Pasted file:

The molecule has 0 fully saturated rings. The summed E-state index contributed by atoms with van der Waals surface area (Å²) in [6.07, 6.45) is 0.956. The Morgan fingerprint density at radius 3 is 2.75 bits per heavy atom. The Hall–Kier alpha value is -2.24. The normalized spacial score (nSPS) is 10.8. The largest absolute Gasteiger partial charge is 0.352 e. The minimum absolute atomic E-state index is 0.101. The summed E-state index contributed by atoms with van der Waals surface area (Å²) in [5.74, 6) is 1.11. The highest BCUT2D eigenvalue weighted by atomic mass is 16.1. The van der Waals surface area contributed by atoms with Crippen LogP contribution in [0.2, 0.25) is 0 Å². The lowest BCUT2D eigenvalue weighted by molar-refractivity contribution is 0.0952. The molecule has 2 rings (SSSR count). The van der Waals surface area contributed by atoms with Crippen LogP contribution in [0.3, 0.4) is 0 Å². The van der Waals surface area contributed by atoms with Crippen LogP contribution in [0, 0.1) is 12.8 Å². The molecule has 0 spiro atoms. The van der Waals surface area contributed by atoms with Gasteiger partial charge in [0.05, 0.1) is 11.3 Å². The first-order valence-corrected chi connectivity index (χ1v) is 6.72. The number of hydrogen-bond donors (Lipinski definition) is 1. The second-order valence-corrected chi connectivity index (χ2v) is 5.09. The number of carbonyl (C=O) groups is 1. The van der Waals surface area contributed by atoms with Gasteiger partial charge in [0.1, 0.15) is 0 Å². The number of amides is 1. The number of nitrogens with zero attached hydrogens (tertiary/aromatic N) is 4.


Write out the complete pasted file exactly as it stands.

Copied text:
The molecule has 0 fully saturated rings. The summed E-state index contributed by atoms with van der Waals surface area (Å²) in [6.07, 6.45) is 0.956. The Morgan fingerprint density at radius 3 is 2.75 bits per heavy atom. The Hall–Kier alpha value is -2.24. The normalized spacial score (nSPS) is 10.8. The largest absolute Gasteiger partial charge is 0.352 e. The minimum absolute atomic E-state index is 0.101. The summed E-state index contributed by atoms with van der Waals surface area (Å²) in [5.74, 6) is 1.11. The highest BCUT2D eigenvalue weighted by atomic mass is 16.1. The van der Waals surface area contributed by atoms with Crippen LogP contribution in [0.2, 0.25) is 0 Å². The lowest BCUT2D eigenvalue weighted by molar-refractivity contribution is 0.0952. The molecule has 2 rings (SSSR count). The van der Waals surface area contributed by atoms with Crippen LogP contribution in [0.3, 0.4) is 0 Å². The van der Waals surface area contributed by atoms with Crippen LogP contribution in [0, 0.1) is 12.8 Å². The molecule has 0 spiro atoms. The van der Waals surface area contributed by atoms with Gasteiger partial charge in [0.05, 0.1) is 11.3 Å². The first-order valence-corrected chi connectivity index (χ1v) is 6.72. The number of hydrogen-bond donors (Lipinski definition) is 1. The second-order valence-corrected chi connectivity index (χ2v) is 5.09. The number of carbonyl (C=O) groups is 1. The van der Waals surface area contributed by atoms with Gasteiger partial charge in [0.1, 0.15) is 0 Å². The number of amides is 1. The number of nitrogens with zero attached hydrogens (tertiary/aromatic N) is 4.